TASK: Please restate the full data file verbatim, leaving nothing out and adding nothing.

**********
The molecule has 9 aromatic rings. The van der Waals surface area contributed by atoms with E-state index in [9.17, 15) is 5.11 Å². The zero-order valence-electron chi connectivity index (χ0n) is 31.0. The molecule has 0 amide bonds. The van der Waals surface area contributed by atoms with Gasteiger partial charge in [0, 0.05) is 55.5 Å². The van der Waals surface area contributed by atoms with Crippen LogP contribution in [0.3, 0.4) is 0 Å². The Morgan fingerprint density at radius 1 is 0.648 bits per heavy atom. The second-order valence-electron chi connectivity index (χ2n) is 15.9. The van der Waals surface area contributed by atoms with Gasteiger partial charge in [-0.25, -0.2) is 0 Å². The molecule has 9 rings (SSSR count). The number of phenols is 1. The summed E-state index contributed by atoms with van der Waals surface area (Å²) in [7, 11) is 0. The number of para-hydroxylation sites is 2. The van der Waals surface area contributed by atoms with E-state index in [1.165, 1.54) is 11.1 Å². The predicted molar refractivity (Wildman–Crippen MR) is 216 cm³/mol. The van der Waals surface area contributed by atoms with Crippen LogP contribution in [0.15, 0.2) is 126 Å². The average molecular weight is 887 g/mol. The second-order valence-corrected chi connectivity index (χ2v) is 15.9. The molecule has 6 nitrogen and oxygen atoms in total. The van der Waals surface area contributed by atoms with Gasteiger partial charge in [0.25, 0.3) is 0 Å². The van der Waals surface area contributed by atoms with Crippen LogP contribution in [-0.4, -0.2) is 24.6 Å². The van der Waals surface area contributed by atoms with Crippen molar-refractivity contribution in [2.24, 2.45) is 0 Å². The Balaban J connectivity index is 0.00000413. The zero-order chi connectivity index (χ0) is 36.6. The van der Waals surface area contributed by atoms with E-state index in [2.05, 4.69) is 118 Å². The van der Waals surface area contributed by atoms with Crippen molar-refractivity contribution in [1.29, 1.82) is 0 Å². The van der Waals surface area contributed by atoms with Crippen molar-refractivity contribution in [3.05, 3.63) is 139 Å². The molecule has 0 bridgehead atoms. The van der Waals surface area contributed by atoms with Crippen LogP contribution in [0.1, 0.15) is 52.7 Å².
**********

The molecule has 9 aromatic rings. The van der Waals surface area contributed by atoms with E-state index in [9.17, 15) is 5.11 Å². The zero-order valence-electron chi connectivity index (χ0n) is 31.0. The molecule has 0 amide bonds. The van der Waals surface area contributed by atoms with Gasteiger partial charge in [0, 0.05) is 55.5 Å². The van der Waals surface area contributed by atoms with Crippen LogP contribution in [0.3, 0.4) is 0 Å². The Morgan fingerprint density at radius 1 is 0.648 bits per heavy atom. The second-order valence-electron chi connectivity index (χ2n) is 15.9. The van der Waals surface area contributed by atoms with Gasteiger partial charge in [-0.25, -0.2) is 0 Å². The molecule has 9 rings (SSSR count). The number of phenols is 1. The summed E-state index contributed by atoms with van der Waals surface area (Å²) in [7, 11) is 0. The number of para-hydroxylation sites is 2. The van der Waals surface area contributed by atoms with E-state index in [1.165, 1.54) is 11.1 Å². The predicted molar refractivity (Wildman–Crippen MR) is 216 cm³/mol. The van der Waals surface area contributed by atoms with Crippen LogP contribution in [0.15, 0.2) is 126 Å². The average molecular weight is 887 g/mol. The second-order valence-corrected chi connectivity index (χ2v) is 15.9. The molecule has 6 nitrogen and oxygen atoms in total. The van der Waals surface area contributed by atoms with Gasteiger partial charge in [0.25, 0.3) is 0 Å². The van der Waals surface area contributed by atoms with Crippen LogP contribution in [-0.4, -0.2) is 24.6 Å². The van der Waals surface area contributed by atoms with Crippen molar-refractivity contribution in [2.24, 2.45) is 0 Å². The Balaban J connectivity index is 0.00000413. The zero-order chi connectivity index (χ0) is 36.6. The van der Waals surface area contributed by atoms with E-state index in [2.05, 4.69) is 118 Å². The van der Waals surface area contributed by atoms with Crippen molar-refractivity contribution in [1.29, 1.82) is 0 Å². The van der Waals surface area contributed by atoms with Crippen molar-refractivity contribution in [3.05, 3.63) is 139 Å². The molecule has 0 bridgehead atoms. The van der Waals surface area contributed by atoms with Crippen LogP contribution in [0.1, 0.15) is 52.7 Å².